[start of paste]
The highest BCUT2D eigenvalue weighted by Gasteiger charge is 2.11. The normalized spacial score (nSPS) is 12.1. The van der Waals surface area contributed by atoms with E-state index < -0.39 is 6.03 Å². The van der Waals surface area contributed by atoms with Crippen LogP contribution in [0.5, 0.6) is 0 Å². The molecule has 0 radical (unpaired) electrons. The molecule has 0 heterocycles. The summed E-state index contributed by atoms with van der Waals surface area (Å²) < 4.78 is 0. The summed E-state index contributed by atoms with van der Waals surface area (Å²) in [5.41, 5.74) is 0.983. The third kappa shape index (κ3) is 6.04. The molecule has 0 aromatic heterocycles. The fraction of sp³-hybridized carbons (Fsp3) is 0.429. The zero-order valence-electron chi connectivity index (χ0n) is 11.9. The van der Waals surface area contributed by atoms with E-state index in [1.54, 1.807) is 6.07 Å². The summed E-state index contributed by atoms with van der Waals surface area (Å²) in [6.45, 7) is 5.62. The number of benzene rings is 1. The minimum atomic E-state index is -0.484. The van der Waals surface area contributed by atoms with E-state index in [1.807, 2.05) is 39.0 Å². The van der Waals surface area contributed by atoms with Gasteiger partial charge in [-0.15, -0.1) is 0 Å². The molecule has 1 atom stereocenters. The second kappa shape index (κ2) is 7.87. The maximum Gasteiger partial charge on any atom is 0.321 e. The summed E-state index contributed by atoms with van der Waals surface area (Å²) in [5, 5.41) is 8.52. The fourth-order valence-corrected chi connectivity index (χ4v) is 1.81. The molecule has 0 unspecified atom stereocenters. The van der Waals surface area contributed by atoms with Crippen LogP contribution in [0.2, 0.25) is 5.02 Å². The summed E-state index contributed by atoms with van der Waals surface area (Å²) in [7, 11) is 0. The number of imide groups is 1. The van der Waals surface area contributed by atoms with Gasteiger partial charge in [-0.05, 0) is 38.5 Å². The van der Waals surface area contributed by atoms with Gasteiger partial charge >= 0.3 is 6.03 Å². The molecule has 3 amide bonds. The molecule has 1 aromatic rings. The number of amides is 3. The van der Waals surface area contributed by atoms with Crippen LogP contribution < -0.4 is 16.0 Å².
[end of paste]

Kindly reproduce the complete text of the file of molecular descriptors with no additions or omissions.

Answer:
The highest BCUT2D eigenvalue weighted by Gasteiger charge is 2.11. The normalized spacial score (nSPS) is 12.1. The van der Waals surface area contributed by atoms with E-state index < -0.39 is 6.03 Å². The van der Waals surface area contributed by atoms with Crippen LogP contribution in [0.5, 0.6) is 0 Å². The molecule has 0 radical (unpaired) electrons. The molecule has 0 heterocycles. The summed E-state index contributed by atoms with van der Waals surface area (Å²) < 4.78 is 0. The summed E-state index contributed by atoms with van der Waals surface area (Å²) in [5.41, 5.74) is 0.983. The third kappa shape index (κ3) is 6.04. The molecule has 0 aromatic heterocycles. The fraction of sp³-hybridized carbons (Fsp3) is 0.429. The zero-order valence-electron chi connectivity index (χ0n) is 11.9. The van der Waals surface area contributed by atoms with E-state index in [1.54, 1.807) is 6.07 Å². The summed E-state index contributed by atoms with van der Waals surface area (Å²) in [6.45, 7) is 5.62. The number of benzene rings is 1. The minimum atomic E-state index is -0.484. The van der Waals surface area contributed by atoms with E-state index in [1.807, 2.05) is 39.0 Å². The van der Waals surface area contributed by atoms with Gasteiger partial charge in [-0.15, -0.1) is 0 Å². The molecule has 1 atom stereocenters. The second kappa shape index (κ2) is 7.87. The maximum Gasteiger partial charge on any atom is 0.321 e. The summed E-state index contributed by atoms with van der Waals surface area (Å²) in [5, 5.41) is 8.52. The fourth-order valence-corrected chi connectivity index (χ4v) is 1.81. The molecule has 0 unspecified atom stereocenters. The van der Waals surface area contributed by atoms with Crippen LogP contribution in [0.2, 0.25) is 5.02 Å². The summed E-state index contributed by atoms with van der Waals surface area (Å²) in [7, 11) is 0. The number of imide groups is 1. The van der Waals surface area contributed by atoms with Gasteiger partial charge in [-0.05, 0) is 38.5 Å². The van der Waals surface area contributed by atoms with Gasteiger partial charge >= 0.3 is 6.03 Å². The molecule has 3 amide bonds. The molecule has 1 aromatic rings. The number of amides is 3. The van der Waals surface area contributed by atoms with Crippen LogP contribution < -0.4 is 16.0 Å².